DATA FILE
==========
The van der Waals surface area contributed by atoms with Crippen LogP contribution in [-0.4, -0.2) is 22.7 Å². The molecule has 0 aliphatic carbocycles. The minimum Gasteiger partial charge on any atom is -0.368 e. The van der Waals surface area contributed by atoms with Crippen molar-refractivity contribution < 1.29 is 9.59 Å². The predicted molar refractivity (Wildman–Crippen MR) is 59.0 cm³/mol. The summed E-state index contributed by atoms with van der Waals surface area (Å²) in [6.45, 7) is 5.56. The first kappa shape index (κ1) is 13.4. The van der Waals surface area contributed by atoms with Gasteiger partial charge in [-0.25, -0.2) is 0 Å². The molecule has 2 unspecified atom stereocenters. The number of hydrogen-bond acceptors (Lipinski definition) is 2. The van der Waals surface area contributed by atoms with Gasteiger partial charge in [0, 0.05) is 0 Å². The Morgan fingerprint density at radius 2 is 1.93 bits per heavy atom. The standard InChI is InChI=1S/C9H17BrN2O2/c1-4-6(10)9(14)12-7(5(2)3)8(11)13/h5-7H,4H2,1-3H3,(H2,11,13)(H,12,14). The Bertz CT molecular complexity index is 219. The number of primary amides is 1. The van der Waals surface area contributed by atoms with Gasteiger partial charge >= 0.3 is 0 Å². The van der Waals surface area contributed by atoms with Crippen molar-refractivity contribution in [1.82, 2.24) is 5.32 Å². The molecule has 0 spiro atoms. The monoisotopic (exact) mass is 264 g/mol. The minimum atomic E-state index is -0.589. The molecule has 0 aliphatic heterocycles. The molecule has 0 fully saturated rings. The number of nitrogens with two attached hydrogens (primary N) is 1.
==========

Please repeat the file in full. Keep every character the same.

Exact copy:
The van der Waals surface area contributed by atoms with Crippen LogP contribution in [-0.4, -0.2) is 22.7 Å². The molecule has 0 aliphatic carbocycles. The minimum Gasteiger partial charge on any atom is -0.368 e. The van der Waals surface area contributed by atoms with Crippen molar-refractivity contribution < 1.29 is 9.59 Å². The predicted molar refractivity (Wildman–Crippen MR) is 59.0 cm³/mol. The summed E-state index contributed by atoms with van der Waals surface area (Å²) in [6.45, 7) is 5.56. The first kappa shape index (κ1) is 13.4. The van der Waals surface area contributed by atoms with Gasteiger partial charge in [-0.25, -0.2) is 0 Å². The molecule has 2 unspecified atom stereocenters. The number of hydrogen-bond acceptors (Lipinski definition) is 2. The van der Waals surface area contributed by atoms with Gasteiger partial charge in [0, 0.05) is 0 Å². The Morgan fingerprint density at radius 2 is 1.93 bits per heavy atom. The standard InChI is InChI=1S/C9H17BrN2O2/c1-4-6(10)9(14)12-7(5(2)3)8(11)13/h5-7H,4H2,1-3H3,(H2,11,13)(H,12,14). The Bertz CT molecular complexity index is 219. The number of primary amides is 1. The van der Waals surface area contributed by atoms with Gasteiger partial charge >= 0.3 is 0 Å². The van der Waals surface area contributed by atoms with Crippen molar-refractivity contribution in [1.82, 2.24) is 5.32 Å². The molecule has 0 spiro atoms. The monoisotopic (exact) mass is 264 g/mol. The minimum atomic E-state index is -0.589. The molecule has 0 aliphatic heterocycles. The molecule has 0 fully saturated rings. The number of nitrogens with two attached hydrogens (primary N) is 1.